May 7, 1864
REPORTED SURRENDER OF MORGANTOWN.- Persons who arrived here from Fairmont last evening assert that on Thursday night two rebels rode into Morgantown with a flag of truce, and representing that there was a large force outside, demanded the surrender of the jail in which was confined a notorious rebel horse thief. The keys were given up and the thief was liberated.
This story seems too silly to be believed, but it is told for the truth.
EXCITING TIMES IN MORGANTOWN
May 10, 1864
EXCITING TIMES IN MORGANTOWN
A Gang of Rebels make an Unexpected Dash and Rescue Van Cicero Amos from our County Jail.
(From the Morgantown Post.)
On last Thursday night, or rather on Friday morning, at one o’clock, a force of rebels variously estimated at from 15 to 20 men, made an unexpected dash upon our jail and released therefrom a rebel soldier by the name of Van Cicero Amos, who was arrested some time ago in Marion county on a charge of secreting himself within our lines.
Mrs. Stewart, the keeper of the jail, was awakened by one of the gang, who asked her to open the door and let him in. She asked who he was and he replied a friend; but she mistrusting that things were not altogether right refused to admit him, when he burst the door open which led into her chamber, and with a drawn revolver demanded the keys of the jail in order to secure the prisoner. On being informed that the keys were in the possession of Mr. Brand, our sheriff, the soldiers then proceeded to the cell in which Amos was confined, and without any ceremony smashed the locks and brought forth the prisoner.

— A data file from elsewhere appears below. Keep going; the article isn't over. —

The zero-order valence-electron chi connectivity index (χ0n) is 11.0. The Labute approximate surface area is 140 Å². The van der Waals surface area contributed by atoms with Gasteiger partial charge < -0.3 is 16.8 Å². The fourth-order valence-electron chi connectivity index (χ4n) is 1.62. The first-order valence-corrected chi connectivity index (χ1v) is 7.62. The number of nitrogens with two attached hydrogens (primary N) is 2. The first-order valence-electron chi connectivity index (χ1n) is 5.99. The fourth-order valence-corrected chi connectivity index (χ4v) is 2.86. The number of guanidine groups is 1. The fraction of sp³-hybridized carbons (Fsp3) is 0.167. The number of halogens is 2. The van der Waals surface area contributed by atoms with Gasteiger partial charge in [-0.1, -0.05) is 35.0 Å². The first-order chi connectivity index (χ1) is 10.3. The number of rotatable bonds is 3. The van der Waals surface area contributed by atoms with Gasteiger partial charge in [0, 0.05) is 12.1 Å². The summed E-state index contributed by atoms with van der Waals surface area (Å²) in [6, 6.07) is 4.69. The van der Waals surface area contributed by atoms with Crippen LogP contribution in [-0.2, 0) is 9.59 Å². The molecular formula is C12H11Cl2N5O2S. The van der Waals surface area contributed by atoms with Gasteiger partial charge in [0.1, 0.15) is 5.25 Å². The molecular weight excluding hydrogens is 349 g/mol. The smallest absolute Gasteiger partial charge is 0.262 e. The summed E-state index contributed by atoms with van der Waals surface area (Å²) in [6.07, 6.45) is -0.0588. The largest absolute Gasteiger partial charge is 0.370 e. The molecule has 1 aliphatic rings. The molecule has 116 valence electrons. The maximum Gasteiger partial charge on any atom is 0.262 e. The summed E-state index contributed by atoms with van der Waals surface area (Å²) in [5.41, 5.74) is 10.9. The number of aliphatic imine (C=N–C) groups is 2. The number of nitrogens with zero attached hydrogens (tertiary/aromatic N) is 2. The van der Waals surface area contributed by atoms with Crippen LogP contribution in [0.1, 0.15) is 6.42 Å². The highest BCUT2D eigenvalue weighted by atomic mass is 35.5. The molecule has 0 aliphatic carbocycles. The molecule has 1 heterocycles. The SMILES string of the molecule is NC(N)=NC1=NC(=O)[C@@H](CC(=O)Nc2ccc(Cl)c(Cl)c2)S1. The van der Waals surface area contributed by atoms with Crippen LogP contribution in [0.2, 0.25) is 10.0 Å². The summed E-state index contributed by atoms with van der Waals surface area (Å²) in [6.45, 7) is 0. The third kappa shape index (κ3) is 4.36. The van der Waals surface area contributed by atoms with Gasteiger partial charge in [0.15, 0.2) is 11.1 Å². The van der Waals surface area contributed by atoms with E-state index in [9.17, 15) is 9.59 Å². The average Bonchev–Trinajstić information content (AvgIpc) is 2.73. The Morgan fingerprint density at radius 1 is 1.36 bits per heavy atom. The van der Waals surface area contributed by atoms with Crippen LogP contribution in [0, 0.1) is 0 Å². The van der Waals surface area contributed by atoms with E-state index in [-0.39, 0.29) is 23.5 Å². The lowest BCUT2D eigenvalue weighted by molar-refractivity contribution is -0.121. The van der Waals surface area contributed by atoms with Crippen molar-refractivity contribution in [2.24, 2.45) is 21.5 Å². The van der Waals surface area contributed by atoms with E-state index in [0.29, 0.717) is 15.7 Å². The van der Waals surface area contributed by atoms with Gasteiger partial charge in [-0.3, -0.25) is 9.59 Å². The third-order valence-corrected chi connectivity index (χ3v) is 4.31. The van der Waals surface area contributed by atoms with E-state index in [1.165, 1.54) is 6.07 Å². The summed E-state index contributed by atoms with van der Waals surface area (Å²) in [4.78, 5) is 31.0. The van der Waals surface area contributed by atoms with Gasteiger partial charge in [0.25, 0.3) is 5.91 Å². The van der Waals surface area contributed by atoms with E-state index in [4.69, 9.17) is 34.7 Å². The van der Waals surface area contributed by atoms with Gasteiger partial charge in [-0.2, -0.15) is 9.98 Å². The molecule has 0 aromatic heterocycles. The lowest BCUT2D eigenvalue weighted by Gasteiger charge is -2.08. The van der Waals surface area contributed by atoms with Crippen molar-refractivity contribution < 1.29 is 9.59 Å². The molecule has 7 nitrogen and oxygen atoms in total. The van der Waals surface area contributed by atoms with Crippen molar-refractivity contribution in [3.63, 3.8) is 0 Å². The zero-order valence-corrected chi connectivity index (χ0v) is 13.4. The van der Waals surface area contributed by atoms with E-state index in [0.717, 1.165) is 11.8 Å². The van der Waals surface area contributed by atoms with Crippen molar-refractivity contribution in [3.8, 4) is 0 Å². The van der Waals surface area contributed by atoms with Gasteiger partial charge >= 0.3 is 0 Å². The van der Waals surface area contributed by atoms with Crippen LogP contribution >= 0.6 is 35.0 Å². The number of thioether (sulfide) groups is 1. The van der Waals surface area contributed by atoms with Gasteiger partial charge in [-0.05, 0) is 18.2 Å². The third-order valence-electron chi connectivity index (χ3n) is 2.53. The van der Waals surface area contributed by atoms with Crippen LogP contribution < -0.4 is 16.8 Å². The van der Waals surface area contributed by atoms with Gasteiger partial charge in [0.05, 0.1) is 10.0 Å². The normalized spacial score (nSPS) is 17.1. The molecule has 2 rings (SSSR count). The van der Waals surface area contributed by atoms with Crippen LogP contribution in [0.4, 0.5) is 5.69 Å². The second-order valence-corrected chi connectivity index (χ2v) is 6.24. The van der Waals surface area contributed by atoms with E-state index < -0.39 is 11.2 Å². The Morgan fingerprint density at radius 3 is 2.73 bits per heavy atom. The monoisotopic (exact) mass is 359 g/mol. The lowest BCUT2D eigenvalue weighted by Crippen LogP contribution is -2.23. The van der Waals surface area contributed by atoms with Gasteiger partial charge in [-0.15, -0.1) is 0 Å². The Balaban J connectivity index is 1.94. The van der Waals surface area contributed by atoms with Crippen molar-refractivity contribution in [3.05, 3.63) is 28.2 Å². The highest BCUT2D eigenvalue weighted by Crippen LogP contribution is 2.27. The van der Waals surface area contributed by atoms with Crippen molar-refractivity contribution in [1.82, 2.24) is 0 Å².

All this was accomplished so quickly that no alarm could be given in time to thwart them in their bold enterprise, and before a dozen citizens had arrived at the jail they had made their escape with the prisoner.
Amos was also charged with stealing horses, and his trial was to take place on Monday next, in our court.
The following letter he left in his cell, addressed to Mrs. Stewart:
“To-night I leave you. I would stay and see my trial through with, but the Union party are using all influence against me that they can, trying to prove a thing which I am not guilty of. I only ask for a fair trial, but on account of my politics they won’t give me justice; therefore, I shall tarry with them no longer, and hope for a better day. I will be with my command, if no bad luck in three days. I will be relieved by five or six confederate soldiers, who come expressly to release me. They will also accompany me to Dixey. Prison is not for the innocent. I stay no longer. VAN C. AMOS.”
The soldiers were all dressed in the regular rebel uniform and were well armed. As they were on foot it is supposed they left their horses on the outside of the town for fear the clattering of hoofs through the streets would arouse the citizens.
Several shots were fired at random by the gang as they left, and they seemed to be in high spirits from the amount of noise they made when leaving town.
Sheriff Brand started in pursuit of the party about half an hour after they left.
It is a great wonder they did not rob the bank.
Timeline of West Virginia: Civil War and Statehood: May 1864